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The last stanza of Matthew Arnold's poem, "Dover Beach," is shown below. The meaning of these lines is that the poet, regardless of what he wants, has come to realize that he and his love must face the world as one: the world cannot offer anything of any more value than the exchange of love with another person. The world may seem capable of providing "joy," "love" and "light," but in truth, the world offers none of these. The truth is that this life is a place of desolation, unless two people pledge their love. For life is like battling in the dark, where there is confusion of sound ("alarms"), there is struggle and fighting an enemy one cannot see in the dark (so does one confront a friend or an enemy?). Those who attempt to do battle in the dark are ignorant.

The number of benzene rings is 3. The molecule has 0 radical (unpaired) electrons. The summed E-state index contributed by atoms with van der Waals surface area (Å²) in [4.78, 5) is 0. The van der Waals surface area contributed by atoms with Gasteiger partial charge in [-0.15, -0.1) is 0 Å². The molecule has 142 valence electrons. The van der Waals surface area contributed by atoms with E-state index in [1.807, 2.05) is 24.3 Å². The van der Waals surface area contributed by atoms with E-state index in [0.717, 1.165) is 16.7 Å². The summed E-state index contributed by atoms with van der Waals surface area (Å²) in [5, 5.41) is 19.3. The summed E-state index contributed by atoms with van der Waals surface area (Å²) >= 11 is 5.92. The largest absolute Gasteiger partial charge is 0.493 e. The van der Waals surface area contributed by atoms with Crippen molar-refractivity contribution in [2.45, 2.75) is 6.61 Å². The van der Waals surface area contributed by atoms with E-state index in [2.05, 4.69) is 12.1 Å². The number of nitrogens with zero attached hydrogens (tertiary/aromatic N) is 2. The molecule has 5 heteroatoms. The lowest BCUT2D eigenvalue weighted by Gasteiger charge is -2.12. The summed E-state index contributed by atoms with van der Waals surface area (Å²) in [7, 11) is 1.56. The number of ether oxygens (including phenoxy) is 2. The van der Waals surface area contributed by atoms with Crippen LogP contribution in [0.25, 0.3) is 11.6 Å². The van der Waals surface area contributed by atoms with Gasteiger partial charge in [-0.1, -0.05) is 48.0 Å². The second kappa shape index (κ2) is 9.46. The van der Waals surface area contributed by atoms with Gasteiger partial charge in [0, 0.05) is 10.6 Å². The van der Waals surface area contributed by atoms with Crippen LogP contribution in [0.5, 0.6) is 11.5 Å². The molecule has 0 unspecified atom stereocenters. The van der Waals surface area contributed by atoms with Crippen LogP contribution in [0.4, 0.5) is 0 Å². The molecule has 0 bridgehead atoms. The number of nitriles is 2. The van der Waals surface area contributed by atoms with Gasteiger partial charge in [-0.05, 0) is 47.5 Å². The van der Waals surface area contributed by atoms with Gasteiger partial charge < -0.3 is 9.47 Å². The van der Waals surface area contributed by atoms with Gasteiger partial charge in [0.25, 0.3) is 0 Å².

Ah, love, let us be true
To one another! for the world, which seems
To lie before us like a land of dreams,
So various, so beautiful, so new,
Hath really neither joy, nor love, nor light,
Nor certitude, nor peace, nor help for pain;
And we are here as on a darkling plain
Swept with confused alarms of struggle and flight,
Where ignorant armies clash by night.
The world is like a battlefield. Make note of words in the poem which support this theme: alarms, struggle, fight, armies, clash. eNotes.com's commentary on the last stanza of the poem confirms that the comparison here is of the world to a battlefield.
What the world is really like is a battlefield at night where soldiers rush about, pursuing and firing at shadows, unable to tell friend from foe; it is a dark plain 'Where ignorant armies clash by night.'
(If you break this down for a report, two lines or less should be in quotation marks, but three lines or more are indented, without quotation marks unless there is something offset in the referenced passage that already has quotation marks—such as someone speaking. In this case, quoted materials is placed within single quotation marks: 'example'.)
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